The University of Tulsa has taken strides toward developing safe areas for LGBT+ students.
Whether you dye your hair to look like a rainbow or enjoy the comfort of the closet, Tulsa has the resources to help you live your best and safest life. Here are a few of the places that make up the foundations of the LGBT+ community near TU.
OKEQ/Dennis R. Neill Equality Center — Open from noon to 9 p.m. Monday–Saturday and noon to 6 p.m. on Sundays, the Equality Center has an LGBT+ library, cyber center, lounge and programming for a variety of groups. They also have HIV testing (free for certain groups) and counseling services (pricing depends on income; there are options for free counseling at the Equality Center as well). Their website has a calendar of events. If you’d like to find out more about their groups, there’s generally an email for the group leader listed under each event. They’ve also got a business alliance of LGBT-friendly businesses in the Tulsa area. Best of all, it’s less than a 10-minute drive away from campus, situated at 4th and Kenosha.
The Gayly — The Gayly was founded in 1983 and has since been publishing LGBT+ news on a monthly basis for the South Central United States. It’s a great way to stay up-to-date with off-campus news about your community. They cover everything from hardline news to politics and opinion pieces.
Club Majestic — Located in the Tulsa Arts District, Club Majestic is perhaps not as much a resource as it is a way to center LGBT+ events in your nightlife if you like clubs or meeting new people with an interest in drag or similar events. And if you’re under 21, fear not! Thursdays, Fridays and Sundays and are 18+ nights, so you can hang out without drinking if you want. Saturdays are reserved for adults 21 years or older. They also have Thursday Throwdowns, which are weekly drag shows.
The Little Blue House — Also known as United Campus Ministries, the Little Blue House is a safe space on campus, open 24/7. The literal little blue house is the home of Pride, Students for Gender Equality, Head Strong and Earth Matters. Pride has weekly meetings on Thursdays, 9–10 p.m. Anyone is welcome to come, play board games and color, as well as participate in the occasional LGBT+ discussion. Some of their major events each year include HallowQueens and Glitterfest.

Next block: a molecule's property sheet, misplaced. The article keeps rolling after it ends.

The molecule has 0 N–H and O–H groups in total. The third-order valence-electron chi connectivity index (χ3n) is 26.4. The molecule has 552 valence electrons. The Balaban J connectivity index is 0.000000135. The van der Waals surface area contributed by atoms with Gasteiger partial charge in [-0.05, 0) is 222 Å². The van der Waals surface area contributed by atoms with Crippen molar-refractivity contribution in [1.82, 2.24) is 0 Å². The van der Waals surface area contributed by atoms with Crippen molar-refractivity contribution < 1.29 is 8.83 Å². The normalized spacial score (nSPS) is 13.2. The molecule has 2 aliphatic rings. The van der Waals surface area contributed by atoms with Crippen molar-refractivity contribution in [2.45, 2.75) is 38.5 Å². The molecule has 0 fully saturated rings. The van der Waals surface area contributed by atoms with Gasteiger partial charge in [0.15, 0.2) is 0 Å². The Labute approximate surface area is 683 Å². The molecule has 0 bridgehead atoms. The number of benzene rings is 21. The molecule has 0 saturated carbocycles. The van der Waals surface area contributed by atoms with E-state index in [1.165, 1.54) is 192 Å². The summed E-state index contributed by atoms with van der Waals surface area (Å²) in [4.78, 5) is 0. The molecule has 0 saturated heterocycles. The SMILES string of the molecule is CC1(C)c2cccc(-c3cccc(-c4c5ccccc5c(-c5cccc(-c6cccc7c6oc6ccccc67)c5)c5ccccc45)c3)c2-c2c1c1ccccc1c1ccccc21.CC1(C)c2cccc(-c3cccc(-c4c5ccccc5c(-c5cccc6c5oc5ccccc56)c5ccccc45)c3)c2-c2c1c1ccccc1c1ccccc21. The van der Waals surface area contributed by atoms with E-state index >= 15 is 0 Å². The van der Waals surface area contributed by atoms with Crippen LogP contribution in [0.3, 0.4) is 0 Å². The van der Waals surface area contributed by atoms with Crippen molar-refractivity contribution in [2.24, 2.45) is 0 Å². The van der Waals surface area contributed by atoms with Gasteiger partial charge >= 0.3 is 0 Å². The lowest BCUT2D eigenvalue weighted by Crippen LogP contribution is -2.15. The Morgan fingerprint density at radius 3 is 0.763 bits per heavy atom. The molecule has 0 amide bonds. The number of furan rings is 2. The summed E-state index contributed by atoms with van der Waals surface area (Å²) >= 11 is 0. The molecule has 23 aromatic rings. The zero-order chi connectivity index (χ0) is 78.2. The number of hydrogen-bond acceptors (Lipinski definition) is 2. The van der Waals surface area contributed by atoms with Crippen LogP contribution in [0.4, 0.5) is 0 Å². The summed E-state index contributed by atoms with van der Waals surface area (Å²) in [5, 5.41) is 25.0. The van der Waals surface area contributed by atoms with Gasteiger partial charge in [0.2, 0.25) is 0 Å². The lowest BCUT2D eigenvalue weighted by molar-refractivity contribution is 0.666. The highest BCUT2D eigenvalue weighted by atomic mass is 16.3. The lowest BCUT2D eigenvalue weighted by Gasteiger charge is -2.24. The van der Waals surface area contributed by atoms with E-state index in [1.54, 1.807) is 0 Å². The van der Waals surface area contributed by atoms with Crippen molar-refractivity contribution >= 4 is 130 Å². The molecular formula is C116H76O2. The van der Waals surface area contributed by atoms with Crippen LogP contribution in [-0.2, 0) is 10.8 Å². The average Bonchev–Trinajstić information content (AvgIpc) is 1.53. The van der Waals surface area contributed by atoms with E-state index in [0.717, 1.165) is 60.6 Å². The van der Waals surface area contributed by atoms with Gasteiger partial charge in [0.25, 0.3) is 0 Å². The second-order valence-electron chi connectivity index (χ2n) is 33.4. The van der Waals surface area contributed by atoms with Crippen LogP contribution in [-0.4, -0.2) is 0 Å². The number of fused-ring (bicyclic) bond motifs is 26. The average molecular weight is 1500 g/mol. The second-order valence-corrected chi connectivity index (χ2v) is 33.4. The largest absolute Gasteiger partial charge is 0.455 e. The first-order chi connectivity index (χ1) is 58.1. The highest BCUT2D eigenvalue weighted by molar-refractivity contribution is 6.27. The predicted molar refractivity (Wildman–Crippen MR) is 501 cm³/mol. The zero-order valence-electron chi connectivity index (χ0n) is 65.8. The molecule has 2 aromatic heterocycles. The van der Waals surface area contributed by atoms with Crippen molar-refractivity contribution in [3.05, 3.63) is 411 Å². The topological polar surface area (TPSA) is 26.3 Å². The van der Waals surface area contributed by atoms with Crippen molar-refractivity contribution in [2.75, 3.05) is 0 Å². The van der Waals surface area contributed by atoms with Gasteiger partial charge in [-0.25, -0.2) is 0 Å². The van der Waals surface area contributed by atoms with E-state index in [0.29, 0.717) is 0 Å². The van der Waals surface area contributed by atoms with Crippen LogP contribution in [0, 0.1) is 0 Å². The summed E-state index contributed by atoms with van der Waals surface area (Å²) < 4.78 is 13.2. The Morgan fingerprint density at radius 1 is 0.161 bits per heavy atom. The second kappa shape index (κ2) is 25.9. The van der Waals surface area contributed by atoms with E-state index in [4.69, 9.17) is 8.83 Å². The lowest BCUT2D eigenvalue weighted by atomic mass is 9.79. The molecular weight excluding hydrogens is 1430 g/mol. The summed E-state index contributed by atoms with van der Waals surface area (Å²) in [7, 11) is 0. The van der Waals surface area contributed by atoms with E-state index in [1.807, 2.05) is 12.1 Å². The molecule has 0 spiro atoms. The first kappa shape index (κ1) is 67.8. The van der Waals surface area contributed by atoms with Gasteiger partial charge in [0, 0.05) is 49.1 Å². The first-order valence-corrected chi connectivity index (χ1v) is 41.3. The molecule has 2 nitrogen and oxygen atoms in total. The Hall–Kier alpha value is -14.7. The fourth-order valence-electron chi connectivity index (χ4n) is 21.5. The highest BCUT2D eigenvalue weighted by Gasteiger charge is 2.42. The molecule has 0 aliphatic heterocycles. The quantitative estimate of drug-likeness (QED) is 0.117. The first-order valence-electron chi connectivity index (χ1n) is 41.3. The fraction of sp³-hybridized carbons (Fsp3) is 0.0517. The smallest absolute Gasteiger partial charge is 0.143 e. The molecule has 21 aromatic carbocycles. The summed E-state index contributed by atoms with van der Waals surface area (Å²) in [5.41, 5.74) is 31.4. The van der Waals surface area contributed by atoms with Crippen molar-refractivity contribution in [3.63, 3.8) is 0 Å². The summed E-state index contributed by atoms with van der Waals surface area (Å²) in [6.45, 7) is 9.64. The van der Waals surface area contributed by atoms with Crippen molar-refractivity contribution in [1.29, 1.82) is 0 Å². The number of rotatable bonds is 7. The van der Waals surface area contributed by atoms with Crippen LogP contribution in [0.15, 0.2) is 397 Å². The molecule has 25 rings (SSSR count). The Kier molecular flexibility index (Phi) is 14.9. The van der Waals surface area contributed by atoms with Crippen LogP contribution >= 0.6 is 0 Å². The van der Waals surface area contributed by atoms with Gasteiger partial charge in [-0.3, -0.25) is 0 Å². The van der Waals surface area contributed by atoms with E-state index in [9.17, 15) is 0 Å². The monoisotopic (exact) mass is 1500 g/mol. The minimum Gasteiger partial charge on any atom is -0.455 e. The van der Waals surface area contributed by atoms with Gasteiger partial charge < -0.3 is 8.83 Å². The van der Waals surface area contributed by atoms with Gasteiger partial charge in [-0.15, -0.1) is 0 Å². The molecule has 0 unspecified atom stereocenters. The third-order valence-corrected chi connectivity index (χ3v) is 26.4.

WGS — The Women and Gender Studies (WGS) office is considered a safe space where students can talk to the professors and work-study students who keep the office open during most business hours. Both can provide other resources on and around campus, and the WGS classes often address LGBT+ issues. In their office, they also have a small library which primarily consists of scholarly books on LGBT+ subjects. The department puts on multiple events during the year that showcase speakers on the subject.
The University of Tulsa has made several steps toward being more inclusive of its LGBT+ population. Several faculty members have signs outside of their offices marking them as safe spaces for LGBT+ and other groups, there are all-gender bathrooms across campus and certain campus organizations are centered around ensuring that LGBT+ students have the resources and support they need to succeed. There’s always room for improvement though! Join a club or start your own, volunteer at the OKEQ, talk with professors or read and support the Gayly to help the community grow and develop your own spaces where you’re connected and accepted.